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Development from a single source, such as a cell, an ancestor, or a language.

mo·nog′e·nous (mə-nŏj′ə-nəs) adj.
American Heritage® Dictionary of the English Language, Fifth Edition. Copyright © 2016 by Houghton Mifflin Harcourt Publishing Company. Published by Houghton Mifflin Harcourt Publishing Company. All rights reserved.


(ˌmɒnəʊˈdʒɛnɪsɪs) ,




1. (Biology) the hypothetical descent of all organisms from a single cell or organism
2. (Biology) asexual reproduction in animals
3. (Biology) the direct development of an ovum into an organism resembling the adult
4. (Anthropology & Ethnology) the hypothetical descent of all human beings from a single pair of ancestors
Collins English Dictionary – Complete and Unabridged, 12th Edition 2014 © HarperCollins Publishers 1991, 1994, 1998, 2000, 2003, 2006, 2007, 2009, 2011, 2014


(ˌmɒn əˈdʒɛn ə sɪs)

also mo•nog•e•ny

(məˈnɒdʒ ə ni)

1. the hypothetical descent of all life forms from a single living entity.
2. asexual reproduction.
3. reproduction without dissimilar forms in the life cycle of an organism.
4. parasitism on a single host during the entire life cycle of an organism.
mon`o•ge•net′ic (-dʒəˈnɛt ɪk) adj.
Random House Kernerman Webster's College Dictionary, © 2010 K Dictionaries Ltd. Copyright 2005, 1997, 1991 by Random House, Inc. All rights reserved.


1. asexual processes of reproduction, as budding.
2. development of an ovum directly into a form like that of the parent, without metamorphosis. — monogenetic, adj.
See also: Biology
monogenism. See also organisms.
See also: Race
the theory that all organisms are descended from one original organism. — monogenetic, adj.
See also: Organisms
-Ologies & -Isms. Copyright 2008 The Gale Group, Inc. All rights reserved.
ThesaurusAntonymsRelated WordsSynonymsLegend:
Noun1.monogenesis - asexual reproduction by the production and release of sporesmonogenesis - asexual reproduction by the production and release of spores
agamogenesis, asexual reproduction - reproduction without the fusion of gametes
heterospory - the development of both microspores and megaspores
homospory - the development of a single kind of asexual spores
Based on WordNet 3.0, Farlex clipart collection. © 2003-2012 Princeton University, Farlex Inc.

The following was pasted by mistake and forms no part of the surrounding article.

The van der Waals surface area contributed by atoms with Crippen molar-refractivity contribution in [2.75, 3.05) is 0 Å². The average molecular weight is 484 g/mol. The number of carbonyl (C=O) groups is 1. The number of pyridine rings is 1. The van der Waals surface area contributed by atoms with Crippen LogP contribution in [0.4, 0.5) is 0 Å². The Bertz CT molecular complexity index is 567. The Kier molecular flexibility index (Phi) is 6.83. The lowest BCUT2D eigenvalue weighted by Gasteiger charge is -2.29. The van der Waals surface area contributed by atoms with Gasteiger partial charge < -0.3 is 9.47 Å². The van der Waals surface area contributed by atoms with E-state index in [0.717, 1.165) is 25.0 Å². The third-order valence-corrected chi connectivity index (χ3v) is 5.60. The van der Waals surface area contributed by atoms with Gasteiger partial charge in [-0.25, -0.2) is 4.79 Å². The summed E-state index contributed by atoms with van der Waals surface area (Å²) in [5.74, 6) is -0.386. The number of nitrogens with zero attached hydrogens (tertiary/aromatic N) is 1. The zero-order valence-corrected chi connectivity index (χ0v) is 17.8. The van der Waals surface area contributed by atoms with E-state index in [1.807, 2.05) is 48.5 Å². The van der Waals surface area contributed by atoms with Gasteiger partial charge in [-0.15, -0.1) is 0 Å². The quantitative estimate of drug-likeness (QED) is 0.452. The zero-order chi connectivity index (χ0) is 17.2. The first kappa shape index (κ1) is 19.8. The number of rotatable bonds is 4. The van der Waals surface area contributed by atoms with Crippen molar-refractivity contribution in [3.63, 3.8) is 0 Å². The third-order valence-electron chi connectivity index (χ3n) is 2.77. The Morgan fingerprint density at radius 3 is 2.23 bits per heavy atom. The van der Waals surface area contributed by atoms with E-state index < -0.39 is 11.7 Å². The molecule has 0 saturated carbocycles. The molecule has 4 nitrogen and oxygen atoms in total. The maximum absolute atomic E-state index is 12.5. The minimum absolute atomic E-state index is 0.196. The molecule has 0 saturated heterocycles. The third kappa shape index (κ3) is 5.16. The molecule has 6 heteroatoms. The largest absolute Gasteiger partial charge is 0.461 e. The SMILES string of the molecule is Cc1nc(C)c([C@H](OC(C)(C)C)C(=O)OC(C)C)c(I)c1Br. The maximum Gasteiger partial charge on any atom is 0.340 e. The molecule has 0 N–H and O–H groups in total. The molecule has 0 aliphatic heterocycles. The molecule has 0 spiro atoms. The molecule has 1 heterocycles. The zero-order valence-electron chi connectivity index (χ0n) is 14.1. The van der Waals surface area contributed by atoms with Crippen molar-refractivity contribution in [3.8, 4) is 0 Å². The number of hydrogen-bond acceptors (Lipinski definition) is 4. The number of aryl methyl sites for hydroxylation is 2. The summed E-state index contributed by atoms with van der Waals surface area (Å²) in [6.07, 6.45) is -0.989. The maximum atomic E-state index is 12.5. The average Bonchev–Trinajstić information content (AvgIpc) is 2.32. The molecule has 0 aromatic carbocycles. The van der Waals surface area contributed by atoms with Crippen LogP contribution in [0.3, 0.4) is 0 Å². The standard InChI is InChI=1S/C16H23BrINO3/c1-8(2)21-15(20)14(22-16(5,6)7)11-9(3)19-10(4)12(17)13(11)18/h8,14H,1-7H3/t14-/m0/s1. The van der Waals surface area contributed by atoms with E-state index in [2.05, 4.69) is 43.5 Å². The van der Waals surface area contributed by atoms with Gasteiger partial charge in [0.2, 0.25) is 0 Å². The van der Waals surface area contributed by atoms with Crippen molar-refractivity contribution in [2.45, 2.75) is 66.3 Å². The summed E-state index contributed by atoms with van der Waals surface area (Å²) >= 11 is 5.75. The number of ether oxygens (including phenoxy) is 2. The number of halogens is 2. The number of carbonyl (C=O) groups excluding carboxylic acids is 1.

References in periodicals archive ?
It is plausible that the deficiency of both vitamin D and zinc levels due to their role in monogenesis, can affect disease progression and severity.
In Journal of Researches and more widely, Darwin famously argued for monogenesis, the idea that all human beings belonged to one species regardless of race--or rather, that races were not separate species.
Nonetheless, hueman-to-Eurasian human depigmentation mutation represents the triumph of the thesis of monogenesis over that of polygenesis: races as we know them diverged from an initial gene pool of genetic blackness--which is a function of melanin.
monogenesis scientific view came under challenge in the 1840s.
This exhibition played into popular interest in 'cannibals' and American debates on human origins between supporters of monogenesis and polygenesis (single or multiple creations of humanity) (Keeler 1831; cf.
In spite of his belief in linguistic monogenesis Wilkins rules out the possibility of retrieving the pre-lapsarian Adamic language.
He also demonstrated an understanding for those who heralded a fundamental revision of Anabaptist scholarship and who no longer spoke of monogenesis but referred to Anabaptists beginnings as being polygenetic.
In Kinds of Literature, Alastair Fowler outlines two ways in which genres can form: monogenesis and assembly of the repertoire.
(24) Writings that review the past offer an understanding about either a monogenesis or a polygenesis portrayal of humanity (biblical or scientific: either one being interchangeable) and thus there is this sense of singularity or multiplicity in origins that works to maintain an elevated civilization for a self-determining group of people.